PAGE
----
In addition to pure feed values, it is also important to evaluate technical and economic key figures of a ration. With these insights, you can steer toward the economic most efficient rationing. Please note: these key figures as shown in the ration module should be interpreted as expected values based on theoretical milk productions. A calculation based on real productions and other key figures of rationing can be evaluated in the Performance section in Farmdesk. Expected milk
  • Expected VEM milk is the theoretically expected milk (with indicated contents) possible via total offered energy (VEM) in the ration.
  • Expected DVE milk is the theoretically expected milk (with specified contents) possible via total offered protein (DVE) in the ration.
  • For a balanced ration, VEM and DVE measuring milk should be close to each other.
Expected FPCM.
  • Same as above, but calculated from FPCM with 4.00% fat and 3.33% protein.
Force feed per 100 kg of expected FPCM.
  • This value gives the theoretical amount of concentrate (in kg concentrate equivalent, i.e. to 89% dry matter) for the production of 100 kg of expected FPCM. Here we use with the minimum of the VEM and DVE expected FPCM.
  • By concentrate here we mean moist by-products, single concentrate, compound feed and feed additives.
Total concentrate.
  • This value gives the percentage of all concentrate feed additives to total dry matter intake. This means the sum of moisture by-products, single concentrate feed, compound feed and feed additives.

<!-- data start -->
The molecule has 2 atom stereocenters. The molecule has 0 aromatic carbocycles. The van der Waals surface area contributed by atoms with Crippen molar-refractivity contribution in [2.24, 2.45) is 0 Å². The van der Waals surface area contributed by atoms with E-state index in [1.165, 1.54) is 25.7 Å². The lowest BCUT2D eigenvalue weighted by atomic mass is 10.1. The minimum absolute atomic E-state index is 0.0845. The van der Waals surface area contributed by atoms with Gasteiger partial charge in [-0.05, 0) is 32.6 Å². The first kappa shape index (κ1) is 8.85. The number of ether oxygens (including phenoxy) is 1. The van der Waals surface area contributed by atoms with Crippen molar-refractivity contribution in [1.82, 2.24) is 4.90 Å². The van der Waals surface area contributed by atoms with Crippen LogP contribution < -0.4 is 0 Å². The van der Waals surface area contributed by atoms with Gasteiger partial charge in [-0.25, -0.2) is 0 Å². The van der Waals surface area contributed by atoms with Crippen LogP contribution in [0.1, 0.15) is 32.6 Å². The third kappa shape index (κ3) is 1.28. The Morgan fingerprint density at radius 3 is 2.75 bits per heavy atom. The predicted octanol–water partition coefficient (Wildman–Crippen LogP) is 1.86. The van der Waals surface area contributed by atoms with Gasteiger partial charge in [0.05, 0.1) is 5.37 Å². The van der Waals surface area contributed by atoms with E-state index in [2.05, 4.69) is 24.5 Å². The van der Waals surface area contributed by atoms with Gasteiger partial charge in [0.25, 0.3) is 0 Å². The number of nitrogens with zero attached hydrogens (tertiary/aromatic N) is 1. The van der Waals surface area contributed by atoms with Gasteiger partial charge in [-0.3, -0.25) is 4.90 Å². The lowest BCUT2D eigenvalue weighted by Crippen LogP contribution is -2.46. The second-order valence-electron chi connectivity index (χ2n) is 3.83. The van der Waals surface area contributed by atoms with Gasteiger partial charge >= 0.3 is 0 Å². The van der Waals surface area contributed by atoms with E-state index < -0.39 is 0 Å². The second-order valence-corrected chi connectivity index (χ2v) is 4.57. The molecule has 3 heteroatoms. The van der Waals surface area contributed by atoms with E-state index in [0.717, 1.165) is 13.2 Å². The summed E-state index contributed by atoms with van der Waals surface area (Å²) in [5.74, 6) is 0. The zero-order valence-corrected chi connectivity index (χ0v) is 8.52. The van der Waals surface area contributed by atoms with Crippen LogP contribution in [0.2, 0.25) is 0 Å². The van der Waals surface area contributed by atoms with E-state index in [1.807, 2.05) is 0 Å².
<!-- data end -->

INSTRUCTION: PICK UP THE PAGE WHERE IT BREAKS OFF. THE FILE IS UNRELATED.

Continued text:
• In addition, the absolute amount of concentrates in kilograms is also given, calculated as if all components had 89% DS (the standard dry matter of compound feed).
Roughage milk.
  • This value indicates the theoretical percentage of milk production from roughage.
  • VEM forage milk indicates the fraction via offered energy from forage.
  • DVE forage milk indicates the fraction via offered protein via forage.
Feed efficiency.
  • This is the ratio of the expected kg of FPCM to the total intake of feed in kilograms of dry matter.
  • As a value for the expected kg of FPCM, we use with the minimum of the VEM and DVE expected FPCM.
Ration Cost
  • This value gives the cost (in EUR) of the ration.
  • The value per kg DS is the net cost per kilogram of dry matter.
  • The value TOTAL is the net cost of the total ration, i.e. depending on the amount of kilograms.
  • Note: this value is only correct if correct feed prices are used.
Food cost.
  • This value gives the theoretical feed cost (in EUR) for the production of 100 kilograms of expected FPCM. Here we use with the minimum of the VEM and DVE expected FPCM.
  • Note: this value is only correct if correct feed prices are used.

About the authors

  • Jef Aernouts

    Jef Aernouts is the manager of Farmdesk. With experience as a product developer, a PhD in Physics and a farming background, he is the connecting bridge between digital innovation and on-farm practice.